1917, April 9 – PREMIERE, “TANGO DE LA MUERTE” (DEATH TANGO)

Director Jose Ferreyra, “El Negro Ferreyra”, was Afro-Argentinean; his great-grandmother had been slave; nevertheless he enjoyed a good education in the best schools available at the time…he was not only an early pioneer in Argentinean film history but an innovator; he attempted to develop one of the first sound system for films….his “Tango De La Muerte” was the first film devoted entirely to tango; in it a young girl leaves her home to enjoy the night life in Buenos Aires and along the way is seduced by a scoundrel and ruins her life…it is believed that a tango by the same name inspired by the film although little is known about its composer Horacio Mackintosh… what we do know is that it was recorded on 1917 by the “Orchestra Tipica Severino”, lead by Jose Arturo Severino…among others, the film starred Nello Cosimo, renown italian actor and director born in Macerata Italy who had emigrated to Buenos Aires…the theme of associating tango to death has been a popular one in history; in the film Last Tango In Paris that association is strongly present throughout the film…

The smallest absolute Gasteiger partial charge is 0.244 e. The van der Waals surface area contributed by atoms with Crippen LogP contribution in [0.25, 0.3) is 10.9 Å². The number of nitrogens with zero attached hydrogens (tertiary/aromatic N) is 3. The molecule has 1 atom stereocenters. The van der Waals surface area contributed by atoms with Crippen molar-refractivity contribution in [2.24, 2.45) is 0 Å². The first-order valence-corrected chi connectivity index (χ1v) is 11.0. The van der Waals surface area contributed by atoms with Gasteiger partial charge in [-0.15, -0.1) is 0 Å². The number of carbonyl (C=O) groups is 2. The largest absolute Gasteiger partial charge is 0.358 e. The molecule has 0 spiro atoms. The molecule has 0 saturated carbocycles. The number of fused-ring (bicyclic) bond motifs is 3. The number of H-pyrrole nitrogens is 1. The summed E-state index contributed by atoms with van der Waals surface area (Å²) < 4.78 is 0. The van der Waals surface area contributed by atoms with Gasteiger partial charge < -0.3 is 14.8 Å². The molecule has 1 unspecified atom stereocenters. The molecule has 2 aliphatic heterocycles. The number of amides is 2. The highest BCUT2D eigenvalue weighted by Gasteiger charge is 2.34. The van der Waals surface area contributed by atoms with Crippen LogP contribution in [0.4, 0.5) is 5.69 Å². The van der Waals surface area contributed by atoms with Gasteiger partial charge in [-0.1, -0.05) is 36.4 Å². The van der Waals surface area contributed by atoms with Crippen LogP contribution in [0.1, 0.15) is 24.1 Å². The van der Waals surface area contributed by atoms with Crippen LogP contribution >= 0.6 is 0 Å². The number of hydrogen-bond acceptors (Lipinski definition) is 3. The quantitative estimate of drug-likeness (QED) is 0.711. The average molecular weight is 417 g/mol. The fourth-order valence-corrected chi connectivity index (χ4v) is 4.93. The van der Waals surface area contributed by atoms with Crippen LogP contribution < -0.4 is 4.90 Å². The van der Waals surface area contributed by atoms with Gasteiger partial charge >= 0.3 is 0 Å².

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Another tango entitled “Tango De La Muerte” was composed and written by Alberto Novion (born in Bayona France but raised in Montevideo); it was  recorded by Carlos Gardel and Roberto Firpo in 1922…Jose Ferreyra, inspired by Charlie Chaplain, began his career in films as a painter and set designer, but in 1915 he quickly graduated to the rank of writer and director with “Una Noche de Garufa”, a film inspired by Eduardo Arolas’ tango by the same name.  His silent films were usually based in the suburbs and built around – or expanded upon – stories taken from popular tangos. Ferreyra also wrote lyrics for tangos which he would then use as themes for his films, although he usually worked without a script, choosing instead to develop the movie’s plot during filming…Together with Leopoldo Torres Rios, Ferreyra was one of only two Argentinean directors to successfully make the transition to sound; he would direct over forty-two films including the innovative “Ayudame A Vivir” with Libertad Lamarque which was one of the first Argentinean films to compete internationally…

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